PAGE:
The latest moves have dragged even more junk dollar notes from Chinese property companies into distress, with 94% now trading below 70 cents on the dollar. That market was until just years ago one of the most lucrative bond trades globally. But it all began to unravel after a nationwide clampdown started in 2020 on leverage and real estate speculation, and has snowballed into record defaults by developers including China Evergrande Group.
The contagion is even reaching property giants that still have investment-grade ratings including China Vanke Co., the nation’s second biggest developer by sales. Its note due 2027, which was trading above 80 cents just a month ago, fell 4 cents Tuesday in the worst two-day drop ever to an all time-low of 40.3 cents.
“Now with some presumably better-off developers getting into trouble, people start to worry about a contagion to non-state developers,” said Raymond Cheng, head of China and Hong Kong research at CGS-CIMB Securities. “It’s not just a confidence issue, and developers’ liquidity conditions are only getting tighter in the future given sales have been slower than expected.”
As refinancing costs surge in global debt markets, China’s property sector has at least $292 billion of onshore and offshore borrowings coming due through the end of 2023, raising the specter of even worse payment pressure to come. There’s $53.7 billion borrowings still due the rest of 2022, followed by $72.3 billion of maturities in the first quarter of next year.
“We have seen no improvement in terms of the funding for private-sector developers,” Bank of America Corp. economist Helen Qiao said on Bloomberg Television Tuesday. “The stimulus was not strong enough to get them out of the current liquidity trap, and therefore how exactly they can really survive raises many questions.”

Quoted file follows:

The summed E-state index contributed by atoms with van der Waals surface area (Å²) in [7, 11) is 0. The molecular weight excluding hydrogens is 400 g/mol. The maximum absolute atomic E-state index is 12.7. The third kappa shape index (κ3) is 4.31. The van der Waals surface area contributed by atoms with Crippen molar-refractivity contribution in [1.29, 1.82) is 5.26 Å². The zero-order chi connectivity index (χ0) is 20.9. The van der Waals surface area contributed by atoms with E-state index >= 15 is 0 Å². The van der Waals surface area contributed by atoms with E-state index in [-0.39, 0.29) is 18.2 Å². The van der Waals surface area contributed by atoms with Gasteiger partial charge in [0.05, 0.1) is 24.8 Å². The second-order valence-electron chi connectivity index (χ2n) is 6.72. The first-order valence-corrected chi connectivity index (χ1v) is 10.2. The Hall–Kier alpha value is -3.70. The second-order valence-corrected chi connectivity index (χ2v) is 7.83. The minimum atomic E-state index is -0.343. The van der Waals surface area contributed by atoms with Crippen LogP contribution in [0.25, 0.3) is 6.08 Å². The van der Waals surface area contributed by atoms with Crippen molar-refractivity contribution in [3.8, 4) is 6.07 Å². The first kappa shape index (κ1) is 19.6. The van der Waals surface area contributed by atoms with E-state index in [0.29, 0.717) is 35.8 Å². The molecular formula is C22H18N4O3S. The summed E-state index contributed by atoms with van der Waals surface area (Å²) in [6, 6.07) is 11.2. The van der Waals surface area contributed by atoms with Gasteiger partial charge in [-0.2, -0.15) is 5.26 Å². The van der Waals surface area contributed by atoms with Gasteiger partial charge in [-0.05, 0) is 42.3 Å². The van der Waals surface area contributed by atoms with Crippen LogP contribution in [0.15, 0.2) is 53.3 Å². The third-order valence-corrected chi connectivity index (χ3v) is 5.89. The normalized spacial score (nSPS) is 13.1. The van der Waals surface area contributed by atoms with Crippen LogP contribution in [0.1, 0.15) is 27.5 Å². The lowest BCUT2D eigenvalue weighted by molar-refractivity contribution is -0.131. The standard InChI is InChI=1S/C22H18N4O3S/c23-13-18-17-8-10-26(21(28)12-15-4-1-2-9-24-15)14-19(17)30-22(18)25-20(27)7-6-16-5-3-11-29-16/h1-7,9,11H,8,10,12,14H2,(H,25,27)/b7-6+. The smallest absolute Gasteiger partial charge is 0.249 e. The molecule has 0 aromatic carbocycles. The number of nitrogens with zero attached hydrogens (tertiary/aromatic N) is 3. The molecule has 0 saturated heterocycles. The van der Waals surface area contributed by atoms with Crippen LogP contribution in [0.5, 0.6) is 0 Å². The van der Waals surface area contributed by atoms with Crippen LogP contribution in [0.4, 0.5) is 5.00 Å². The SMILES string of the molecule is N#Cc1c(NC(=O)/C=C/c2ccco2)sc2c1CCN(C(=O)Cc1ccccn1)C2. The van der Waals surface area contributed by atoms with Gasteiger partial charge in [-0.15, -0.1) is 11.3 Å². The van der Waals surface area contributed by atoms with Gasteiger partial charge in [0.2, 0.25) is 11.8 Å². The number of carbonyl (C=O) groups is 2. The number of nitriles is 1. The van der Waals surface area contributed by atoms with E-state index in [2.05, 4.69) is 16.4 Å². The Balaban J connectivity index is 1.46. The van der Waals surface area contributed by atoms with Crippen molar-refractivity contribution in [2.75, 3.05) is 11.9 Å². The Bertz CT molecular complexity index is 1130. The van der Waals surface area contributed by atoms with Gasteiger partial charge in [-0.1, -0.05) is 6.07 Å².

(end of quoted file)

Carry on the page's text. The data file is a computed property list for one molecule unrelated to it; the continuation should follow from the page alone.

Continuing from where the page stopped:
It is reasonable to expect that most of the property debt issued through Hong Kong in US Dollars will be defaulted on. Any stimulative measures designed to prop up the property market and local developers will be aimed exclusively at domestic investors. Foreign investors are way down the line in terms of priorities for China.
Talk of workers deserting Foxconn’s iPhone factory in droves as a COVID lockdown goes into the place were trending in the media over the last 48 hours. Together, with the worries about property debt and the downward acceleration in Chinese stock markets, the stage was set for some short covering.
An anonymous social media post saying a loosening of COVID restrictions is imminent was a catalyst for a rebound in commodities, equities and luxury goods companies this morning but enthusiasm faded as the day progressed.
Let’s think about the rationale for removing COVID-zero controls. It would boost demand in the economy and everywhere else for that matter. However, around 10% of China’s population have diabetes and 35% have pre-diabetes. Those are 2013 figures so the incidence is likely to be higher now. Since COVID is riskiest for people who are old, overweight and with pre-existing conditions that puts a large proportion of the population in the high risk category.
It should also be highlighted that the COVID-zero program is no longer working. The latest strains are much more transmissible than the original versions. Given China’s underdeveloped hospital network, caring for large numbers of sick people is going to be a challenge to say the least. Quarantining can only slow down the pace of the spread it cannot be reversed. In a tightly controlled economy like China, paranoia at the thought of leaving the country exposed to an external threat at the point of maximum weakness is enough to sustain the quarantine program even if public disquiet is rising.
Instead I suspect we will see more overt efforts to support domestic asset prices to contain the potential for protests. That should help to support the stock market in the short term.